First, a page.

Government scientists monitoring new BA.2 variant of Omicron

A member of NHS Test and Trace collects a sample from a member of the public at the drive-thru Covid-19 testing site on Hawkwood Road in Bournemouth. The UK Health Security Agency have said people in England without coronavirus symptoms who have a positive lateral flow test will no longer need a confirmatory PCR test from January 11. Picture date: Wednesday January 5, 2022.
The nature of the new Omicron variant means it may be harder to detect. (PA)

The government has confirmed it is monitoring a sub-variant of Omicron that scientists fear could be more transmissible – but experts caution very little is currently known about it.

Most cases of Omicron are the BA.1 variant, but recently a new sister variant known as BA.2 has been detected in many countries across the world.

It was first designated as a variant on 6 December.

BA.2 shares similarities with BA.1, and they are both considered to be Omicron.

However, it has different S-gene mutations compared to BA.1, which means when carrying out a PCR test BA.2 shows positive for the S-gene while BA.1 does not.

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The fact BA.1 lacked the S-gene was key to detecting and tracking the spread of Omicron early on.

BA.2 is spreading quickly in places like India and the Philippines, and early signs show it is growing in the UK, Germany and Denmark.

This indicates it may be more transmissible than BA.1, but so far there is no conclusive evidence, experts warn.

The UK Health Security Agency (UKHSA) noted a growth in the number of BA.2 cases was first detected on 3 January.

Should we be worried about BA.2?

There is no evidence on if BA.2 is more or less severe than other variants of COVID-19.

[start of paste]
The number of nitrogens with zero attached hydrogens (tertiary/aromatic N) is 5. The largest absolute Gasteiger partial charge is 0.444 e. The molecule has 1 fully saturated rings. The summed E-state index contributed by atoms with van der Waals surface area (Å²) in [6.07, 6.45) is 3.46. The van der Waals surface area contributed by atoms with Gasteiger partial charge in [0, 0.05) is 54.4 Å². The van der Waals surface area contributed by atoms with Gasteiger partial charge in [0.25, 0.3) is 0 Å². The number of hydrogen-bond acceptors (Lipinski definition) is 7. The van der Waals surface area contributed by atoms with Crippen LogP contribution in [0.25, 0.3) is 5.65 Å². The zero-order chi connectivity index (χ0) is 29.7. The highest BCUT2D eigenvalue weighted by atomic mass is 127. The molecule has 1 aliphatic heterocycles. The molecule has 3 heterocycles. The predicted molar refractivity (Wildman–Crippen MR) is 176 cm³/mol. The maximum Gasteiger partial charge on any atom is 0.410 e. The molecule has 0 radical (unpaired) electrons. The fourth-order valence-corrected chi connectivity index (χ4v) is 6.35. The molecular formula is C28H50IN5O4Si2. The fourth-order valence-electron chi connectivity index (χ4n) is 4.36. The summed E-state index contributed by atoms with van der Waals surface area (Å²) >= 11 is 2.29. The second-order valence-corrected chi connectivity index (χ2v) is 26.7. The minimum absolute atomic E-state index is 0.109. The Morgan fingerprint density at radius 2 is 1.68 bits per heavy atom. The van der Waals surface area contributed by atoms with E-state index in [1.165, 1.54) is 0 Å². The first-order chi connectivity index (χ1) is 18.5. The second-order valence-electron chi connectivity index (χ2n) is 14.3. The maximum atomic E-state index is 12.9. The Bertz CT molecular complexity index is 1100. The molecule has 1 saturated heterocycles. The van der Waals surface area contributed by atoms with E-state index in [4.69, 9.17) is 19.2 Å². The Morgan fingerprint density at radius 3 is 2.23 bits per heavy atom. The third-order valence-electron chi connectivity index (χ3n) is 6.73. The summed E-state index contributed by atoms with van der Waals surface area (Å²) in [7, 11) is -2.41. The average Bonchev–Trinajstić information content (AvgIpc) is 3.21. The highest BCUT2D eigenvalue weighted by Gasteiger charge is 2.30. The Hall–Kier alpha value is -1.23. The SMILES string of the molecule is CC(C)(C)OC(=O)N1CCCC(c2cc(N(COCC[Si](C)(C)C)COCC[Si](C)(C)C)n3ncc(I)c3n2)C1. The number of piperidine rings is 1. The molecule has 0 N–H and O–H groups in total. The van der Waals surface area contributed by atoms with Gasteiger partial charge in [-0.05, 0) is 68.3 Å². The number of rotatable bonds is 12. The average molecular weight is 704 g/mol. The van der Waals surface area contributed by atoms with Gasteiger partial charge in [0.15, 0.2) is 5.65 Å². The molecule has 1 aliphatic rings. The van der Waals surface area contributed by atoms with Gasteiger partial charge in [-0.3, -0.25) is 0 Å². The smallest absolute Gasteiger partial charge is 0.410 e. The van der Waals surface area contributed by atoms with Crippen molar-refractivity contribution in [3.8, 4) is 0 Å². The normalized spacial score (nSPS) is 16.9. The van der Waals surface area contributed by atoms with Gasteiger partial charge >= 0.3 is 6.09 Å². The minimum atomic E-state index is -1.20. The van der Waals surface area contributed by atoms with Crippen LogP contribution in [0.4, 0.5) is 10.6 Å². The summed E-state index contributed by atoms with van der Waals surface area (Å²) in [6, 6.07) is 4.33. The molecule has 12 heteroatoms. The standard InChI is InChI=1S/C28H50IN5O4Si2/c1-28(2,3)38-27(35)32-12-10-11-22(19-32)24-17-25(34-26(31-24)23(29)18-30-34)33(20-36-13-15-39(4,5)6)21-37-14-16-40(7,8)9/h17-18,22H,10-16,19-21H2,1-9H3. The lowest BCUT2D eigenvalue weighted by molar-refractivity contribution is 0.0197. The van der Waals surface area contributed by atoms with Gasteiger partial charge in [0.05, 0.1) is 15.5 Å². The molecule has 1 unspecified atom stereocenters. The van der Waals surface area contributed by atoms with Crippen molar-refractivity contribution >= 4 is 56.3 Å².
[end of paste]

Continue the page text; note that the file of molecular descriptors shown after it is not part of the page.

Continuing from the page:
Tom Peacock, a virologist at Imperial College London, said the earliest indications from Denmark and India "suggest there is no dramatic difference in severity compared to BA.1".

Peacock also said: "There is likely to be minimal differences in vaccine effectiveness against BA.1 and BA.2."

He pointed to the fact several nations, including the UK, appear to be past their Omicron peaks and said he thinks it would be surprising if BA.2 caused another surge.

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Nurse Eleanor Pinkerton administers a coronavirus vaccine to one of the health and social care staff at the NHS Louisa Jordan Hospital in Glasgow, as part of a mass vaccination drive by NHS Greater Glasgow and Clyde. Picture date: Saturday January 23, 2021.
The very earliest indications show the new variant will be no less vaccines resistant than the original strain of Omicron. (PA)

However, as almost all knowledge of Omicron on based on the BA.1 variant, there are uncertainties regarding BA.2.

The UKHSA said the government "continues to monitor variants including the BA.2 variant of Omicron (which is S-gene target positive). There is currently no evidence of BA.2 having a faster growth rate than the now widespread BA.1 variant."

The UKHSA noted 5% of COVID tests that have the S-gene are now BA.2 making S-gene tracking "no longer sufficient to assess the spread of Omicron as a whole".

Commuters on the Jubilee Line in East London, make their way into offices after advice to work from home was dropped on Wednesday by Prime Minister Boris Johnson. Picture date: Thursday January 20, 2022.
Plan B rules are set to be scrapped in England despite the new variant. (PA)

COVID cases have been dropping sharply in recent weeks in the UK, but are still at highs previously considered unreachable.

Cases have dropped from highs of over 200,000 on 4 January to just over 100,000 on 20 January.

Prior to 21 December, the UK had never reported more than 100,000 cases in a single day.

Despite this hospitalisations only remain around half of what they were during the last peak in January 2021.

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